Thomas Christopher Greene is a busy man. Aside from launching his third novel, Envious Moon (due out from William Morrow on May 1st), he is also doing a bit of side work: founding and running a new fine arts college.
Born and raised in Worcester, Massachusetts, Tom grew up around campuses. His father was a professor (and eventually a college president), and his mother taught kindergarten. A self-proclaimed mediocre student, Tom didn't take to college at first. After dropping out, he was hired by a presidential campaign to write speeches, issue papers, and media releases. When he returned to Hobart College, he founded a magazine and thus began his writing career.
After graduation he moved to Vermont — where he resides to this day — and while working as the spokesperson for Norwich University (which is when I first met him) he went on to earn his MFA from Vermont College. Once his first novel Mirror Lake was published, he left to write full time. Three years later, he was lured back to Vermont College (now part of Union Institute & University) to run their MFA in Writing for Children Program. When the campus and academic programs came up for sale, Tom led the effort to buy them, becoming, in his own words, "a reluctant college president." He is also at work on his fourth novel.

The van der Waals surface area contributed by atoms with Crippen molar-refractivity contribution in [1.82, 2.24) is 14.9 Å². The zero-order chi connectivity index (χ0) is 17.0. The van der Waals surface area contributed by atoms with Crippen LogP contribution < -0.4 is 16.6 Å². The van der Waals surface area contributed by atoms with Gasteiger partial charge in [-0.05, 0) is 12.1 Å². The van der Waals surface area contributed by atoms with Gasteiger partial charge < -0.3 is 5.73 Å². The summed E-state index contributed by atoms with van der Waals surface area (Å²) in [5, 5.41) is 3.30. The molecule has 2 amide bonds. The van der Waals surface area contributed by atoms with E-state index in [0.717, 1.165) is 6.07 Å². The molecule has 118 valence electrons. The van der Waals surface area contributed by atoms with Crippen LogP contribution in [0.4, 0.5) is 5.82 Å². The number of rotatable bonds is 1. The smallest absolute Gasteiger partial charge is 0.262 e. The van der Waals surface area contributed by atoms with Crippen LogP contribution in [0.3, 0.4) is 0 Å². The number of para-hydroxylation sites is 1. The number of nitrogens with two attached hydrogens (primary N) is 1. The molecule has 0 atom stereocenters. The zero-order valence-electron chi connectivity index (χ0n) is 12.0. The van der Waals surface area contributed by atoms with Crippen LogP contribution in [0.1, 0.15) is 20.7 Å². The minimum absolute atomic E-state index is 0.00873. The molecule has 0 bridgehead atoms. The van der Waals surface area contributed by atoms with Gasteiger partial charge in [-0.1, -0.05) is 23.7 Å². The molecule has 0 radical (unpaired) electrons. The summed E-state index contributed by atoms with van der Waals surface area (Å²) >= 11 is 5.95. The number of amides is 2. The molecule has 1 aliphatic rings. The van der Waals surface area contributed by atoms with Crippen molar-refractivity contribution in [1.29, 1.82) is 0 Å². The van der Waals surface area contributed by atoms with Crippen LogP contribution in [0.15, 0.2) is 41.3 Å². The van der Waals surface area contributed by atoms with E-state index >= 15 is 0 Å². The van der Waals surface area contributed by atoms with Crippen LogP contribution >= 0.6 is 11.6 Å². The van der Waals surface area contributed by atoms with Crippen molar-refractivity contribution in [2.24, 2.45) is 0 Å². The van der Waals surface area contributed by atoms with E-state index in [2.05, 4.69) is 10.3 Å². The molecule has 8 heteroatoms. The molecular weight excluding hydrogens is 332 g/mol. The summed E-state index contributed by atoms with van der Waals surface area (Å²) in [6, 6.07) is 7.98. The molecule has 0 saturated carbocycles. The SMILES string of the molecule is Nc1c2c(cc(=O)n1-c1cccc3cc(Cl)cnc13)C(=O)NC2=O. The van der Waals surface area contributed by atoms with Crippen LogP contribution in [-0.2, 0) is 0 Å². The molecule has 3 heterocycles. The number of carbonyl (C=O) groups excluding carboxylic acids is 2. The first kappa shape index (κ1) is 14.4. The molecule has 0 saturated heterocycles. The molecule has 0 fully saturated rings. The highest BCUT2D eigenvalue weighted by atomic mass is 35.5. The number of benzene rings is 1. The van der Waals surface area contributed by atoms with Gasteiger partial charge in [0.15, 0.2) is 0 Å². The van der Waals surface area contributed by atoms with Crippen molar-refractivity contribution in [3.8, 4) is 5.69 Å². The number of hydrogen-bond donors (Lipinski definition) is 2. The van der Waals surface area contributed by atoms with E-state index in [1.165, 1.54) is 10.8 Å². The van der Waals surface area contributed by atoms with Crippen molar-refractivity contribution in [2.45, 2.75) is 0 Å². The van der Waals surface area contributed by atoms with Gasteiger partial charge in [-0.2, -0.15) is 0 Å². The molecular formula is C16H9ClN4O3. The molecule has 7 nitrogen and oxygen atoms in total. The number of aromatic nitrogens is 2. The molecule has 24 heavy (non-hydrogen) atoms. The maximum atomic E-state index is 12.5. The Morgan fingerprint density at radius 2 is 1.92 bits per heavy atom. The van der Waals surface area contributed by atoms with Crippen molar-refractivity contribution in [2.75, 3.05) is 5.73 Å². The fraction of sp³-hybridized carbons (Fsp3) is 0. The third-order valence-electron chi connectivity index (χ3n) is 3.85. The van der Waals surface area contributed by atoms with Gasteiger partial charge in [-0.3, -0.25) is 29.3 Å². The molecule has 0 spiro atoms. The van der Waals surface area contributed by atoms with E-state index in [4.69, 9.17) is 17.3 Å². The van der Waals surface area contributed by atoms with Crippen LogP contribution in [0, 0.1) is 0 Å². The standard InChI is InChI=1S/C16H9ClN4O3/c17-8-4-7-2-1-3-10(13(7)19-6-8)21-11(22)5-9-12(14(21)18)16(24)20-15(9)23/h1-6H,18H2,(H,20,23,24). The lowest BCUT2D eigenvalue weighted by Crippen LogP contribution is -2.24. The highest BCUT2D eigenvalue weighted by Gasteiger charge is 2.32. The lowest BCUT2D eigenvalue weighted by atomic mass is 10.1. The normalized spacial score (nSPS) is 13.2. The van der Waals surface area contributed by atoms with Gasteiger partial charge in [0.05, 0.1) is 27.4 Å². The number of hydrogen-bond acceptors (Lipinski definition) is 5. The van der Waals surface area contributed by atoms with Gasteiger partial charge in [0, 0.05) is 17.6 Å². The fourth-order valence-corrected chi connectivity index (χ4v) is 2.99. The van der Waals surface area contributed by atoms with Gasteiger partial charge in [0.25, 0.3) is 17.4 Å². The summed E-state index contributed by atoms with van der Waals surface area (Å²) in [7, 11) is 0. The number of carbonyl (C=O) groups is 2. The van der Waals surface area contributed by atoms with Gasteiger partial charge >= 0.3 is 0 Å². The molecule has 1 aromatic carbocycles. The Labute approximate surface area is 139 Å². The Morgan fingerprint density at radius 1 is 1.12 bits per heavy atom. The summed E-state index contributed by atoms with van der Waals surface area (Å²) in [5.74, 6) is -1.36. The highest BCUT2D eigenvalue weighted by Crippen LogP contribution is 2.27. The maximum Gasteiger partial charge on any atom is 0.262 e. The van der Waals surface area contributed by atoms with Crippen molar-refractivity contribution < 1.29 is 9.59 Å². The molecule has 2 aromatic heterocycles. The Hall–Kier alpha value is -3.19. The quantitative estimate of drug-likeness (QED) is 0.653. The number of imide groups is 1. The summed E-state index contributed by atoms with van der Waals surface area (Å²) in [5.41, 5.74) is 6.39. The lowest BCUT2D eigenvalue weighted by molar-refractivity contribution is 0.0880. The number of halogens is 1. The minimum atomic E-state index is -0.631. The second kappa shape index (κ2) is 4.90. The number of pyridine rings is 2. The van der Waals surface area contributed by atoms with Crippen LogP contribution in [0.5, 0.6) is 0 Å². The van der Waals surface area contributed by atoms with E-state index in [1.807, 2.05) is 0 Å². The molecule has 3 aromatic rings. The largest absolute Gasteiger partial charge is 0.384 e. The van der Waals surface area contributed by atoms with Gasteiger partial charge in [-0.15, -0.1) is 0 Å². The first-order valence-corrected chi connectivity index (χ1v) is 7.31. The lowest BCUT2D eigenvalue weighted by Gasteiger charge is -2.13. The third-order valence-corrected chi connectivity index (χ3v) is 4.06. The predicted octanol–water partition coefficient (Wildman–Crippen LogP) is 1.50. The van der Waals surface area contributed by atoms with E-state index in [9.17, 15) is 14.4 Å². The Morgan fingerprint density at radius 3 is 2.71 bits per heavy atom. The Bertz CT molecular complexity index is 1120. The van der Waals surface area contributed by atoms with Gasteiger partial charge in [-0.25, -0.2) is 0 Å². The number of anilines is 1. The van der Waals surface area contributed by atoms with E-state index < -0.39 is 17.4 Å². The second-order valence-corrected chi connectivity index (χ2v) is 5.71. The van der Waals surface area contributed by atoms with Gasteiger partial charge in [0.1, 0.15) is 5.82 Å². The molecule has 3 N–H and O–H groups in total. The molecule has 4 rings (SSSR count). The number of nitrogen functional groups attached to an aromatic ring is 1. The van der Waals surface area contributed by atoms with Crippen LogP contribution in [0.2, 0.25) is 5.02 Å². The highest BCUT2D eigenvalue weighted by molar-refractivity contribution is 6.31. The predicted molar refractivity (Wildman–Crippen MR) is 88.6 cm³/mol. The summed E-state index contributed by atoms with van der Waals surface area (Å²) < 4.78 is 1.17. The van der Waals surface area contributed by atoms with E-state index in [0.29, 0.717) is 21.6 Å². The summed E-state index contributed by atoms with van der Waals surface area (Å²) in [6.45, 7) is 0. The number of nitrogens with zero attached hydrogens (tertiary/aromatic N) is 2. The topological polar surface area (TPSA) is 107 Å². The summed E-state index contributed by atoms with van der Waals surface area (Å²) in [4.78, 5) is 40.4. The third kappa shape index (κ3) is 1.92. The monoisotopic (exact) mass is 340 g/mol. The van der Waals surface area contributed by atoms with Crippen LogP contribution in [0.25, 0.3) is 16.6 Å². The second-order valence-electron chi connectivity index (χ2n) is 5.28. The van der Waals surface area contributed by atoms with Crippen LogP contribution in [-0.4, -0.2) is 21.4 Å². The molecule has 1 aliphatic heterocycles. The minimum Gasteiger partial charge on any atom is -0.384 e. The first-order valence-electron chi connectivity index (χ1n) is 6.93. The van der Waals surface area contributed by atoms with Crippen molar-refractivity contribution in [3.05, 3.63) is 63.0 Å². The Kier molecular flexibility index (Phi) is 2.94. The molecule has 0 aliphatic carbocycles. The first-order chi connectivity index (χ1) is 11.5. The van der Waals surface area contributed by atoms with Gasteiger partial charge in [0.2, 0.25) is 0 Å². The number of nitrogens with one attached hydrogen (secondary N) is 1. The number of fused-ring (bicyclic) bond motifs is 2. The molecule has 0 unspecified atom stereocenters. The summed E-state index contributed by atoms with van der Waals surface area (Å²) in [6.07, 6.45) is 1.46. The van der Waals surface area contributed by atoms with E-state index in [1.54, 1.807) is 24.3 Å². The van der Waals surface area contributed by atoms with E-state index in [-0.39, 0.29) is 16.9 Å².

Though it's hard to imagine that Tom has much time to breathe, let alone do interviews, I recently had the pleasure of talking to him about his life and work:
Envious Moon is the first of your novels not based in your current home state of Vermont. Why Rhode Island this time? How does setting influence the narrative?
My first two books were about my beloved adopted home state of Vermont. While I could never grow tired of writing about these hills and valleys and small mountain towns, I wanted to write about the ocean. I’ve always been drawn to it, and especially to the people who make their living from it. When I was a college student, I had this job shucking clams and oysters for tourists on Block Island. I would stand behind this bar on this long lawn stretching to the ocean and open pesky shellfish after pesky shellfish for wealthy people from New York and Boston.
To get to Block Island, you take a ferry from Galilee, Rhode Island. Galilee is one of those places you do not see on the New England coast very often anymore. It is a hardscrabble place, a working harbor that smells of brine and of diesel fuel, a place where everyday men and women, primarily of Portuguese descent, head out to sea not knowing that they will return to their families. Many of them work incredibly hard and still live in poverty. Galilee is full of homes like the one Anthony Lopes lives in: small shacks built on cinderblocks. I remember being struck by the contrast of the wealthy tourists on the island, and the fishermen I saw huddled in groups on the docks. I wondered what would happen if these two worlds collided. The result was Envious Moon.